Cybercrooks commonly run botnet command-and-control networks using servers or (less frequently) a peer-to-peer network, but one gang of scammers has broken the mould by managing a Trojan using Yahoo webmail.
The recently discovered IcoScript Trojan is a classic remote administration tool (RAT), but what makes it highly unusual is its use of a Yahoo Mail account controlled by its authors to receive instructions. Commands are stored as specially crafted emails in the inbox of the account.
Paul Rascagneres, a security researcher from G Data, reckons the malware has gone undetected for two years since 2012. The use of webmail services as a command mechanism offers crooks a number of advantages, according to Rascagneres.
Access to webmail services is rarely blocked in corporate environments and the traffic is very unlikely to be considered suspicious, Rascagneres explains.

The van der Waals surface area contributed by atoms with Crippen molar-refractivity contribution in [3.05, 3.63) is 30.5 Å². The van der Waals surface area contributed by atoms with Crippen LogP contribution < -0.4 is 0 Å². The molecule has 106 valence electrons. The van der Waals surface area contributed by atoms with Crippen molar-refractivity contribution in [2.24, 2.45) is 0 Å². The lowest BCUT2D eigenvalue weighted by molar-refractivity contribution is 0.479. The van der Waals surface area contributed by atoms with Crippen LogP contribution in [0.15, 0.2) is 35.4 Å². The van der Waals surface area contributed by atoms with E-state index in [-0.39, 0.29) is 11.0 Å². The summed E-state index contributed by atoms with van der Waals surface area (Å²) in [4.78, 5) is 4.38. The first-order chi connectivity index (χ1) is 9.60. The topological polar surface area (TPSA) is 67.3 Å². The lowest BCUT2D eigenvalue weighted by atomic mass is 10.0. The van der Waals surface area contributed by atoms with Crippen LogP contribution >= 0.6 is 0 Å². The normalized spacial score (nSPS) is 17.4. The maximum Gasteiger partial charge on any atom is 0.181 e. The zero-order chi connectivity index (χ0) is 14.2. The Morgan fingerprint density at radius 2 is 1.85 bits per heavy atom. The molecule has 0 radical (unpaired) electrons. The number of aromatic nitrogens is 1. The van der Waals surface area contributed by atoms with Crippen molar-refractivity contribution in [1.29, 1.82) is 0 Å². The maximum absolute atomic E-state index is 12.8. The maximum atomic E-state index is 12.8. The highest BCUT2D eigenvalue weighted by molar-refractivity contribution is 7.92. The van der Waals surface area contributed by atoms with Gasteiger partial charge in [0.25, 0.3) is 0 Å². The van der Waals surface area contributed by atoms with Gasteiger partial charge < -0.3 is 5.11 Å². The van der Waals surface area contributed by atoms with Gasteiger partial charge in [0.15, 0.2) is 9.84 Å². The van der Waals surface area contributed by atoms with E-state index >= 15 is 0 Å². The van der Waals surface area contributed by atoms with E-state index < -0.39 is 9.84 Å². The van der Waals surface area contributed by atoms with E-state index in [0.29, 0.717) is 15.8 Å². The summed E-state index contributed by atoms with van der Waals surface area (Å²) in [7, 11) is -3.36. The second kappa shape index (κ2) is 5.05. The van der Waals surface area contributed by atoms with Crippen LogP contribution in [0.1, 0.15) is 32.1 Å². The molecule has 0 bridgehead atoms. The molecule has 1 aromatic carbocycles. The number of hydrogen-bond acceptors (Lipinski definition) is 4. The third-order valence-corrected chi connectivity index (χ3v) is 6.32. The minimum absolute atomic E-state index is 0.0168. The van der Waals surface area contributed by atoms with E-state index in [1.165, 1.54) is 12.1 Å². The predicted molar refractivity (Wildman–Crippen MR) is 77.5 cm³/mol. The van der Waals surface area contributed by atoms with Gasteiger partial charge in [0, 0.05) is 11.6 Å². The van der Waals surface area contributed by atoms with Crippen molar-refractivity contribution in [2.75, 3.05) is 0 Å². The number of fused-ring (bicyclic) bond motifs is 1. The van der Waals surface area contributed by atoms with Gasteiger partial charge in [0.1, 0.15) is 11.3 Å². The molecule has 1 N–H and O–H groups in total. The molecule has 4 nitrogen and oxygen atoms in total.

And better yet, the modular nature of the malware makes it easy for attackers to switch to another webmail service – such as Gmail, Facebook or LinkedIn – to control the malware. All of these communication techniques are unlikely to be blocked in corporate environments.
IcoScript uses the Component Object Model technology in Microsoft Windows to control Internet Explorer to make HTTP requests to remote services. It also uses its own kind of scripting language to perform tasks.
Rascagneres concludes that the attackers behind IcoScript understand how incident response teams work, and have used this knowledge to "make detection and containment of the malware both complicated and expensive".
A paper by Rascagneres on the malware. IcoScript - using webmail to control malware, and published by Virus Bulletin, can be found here. ®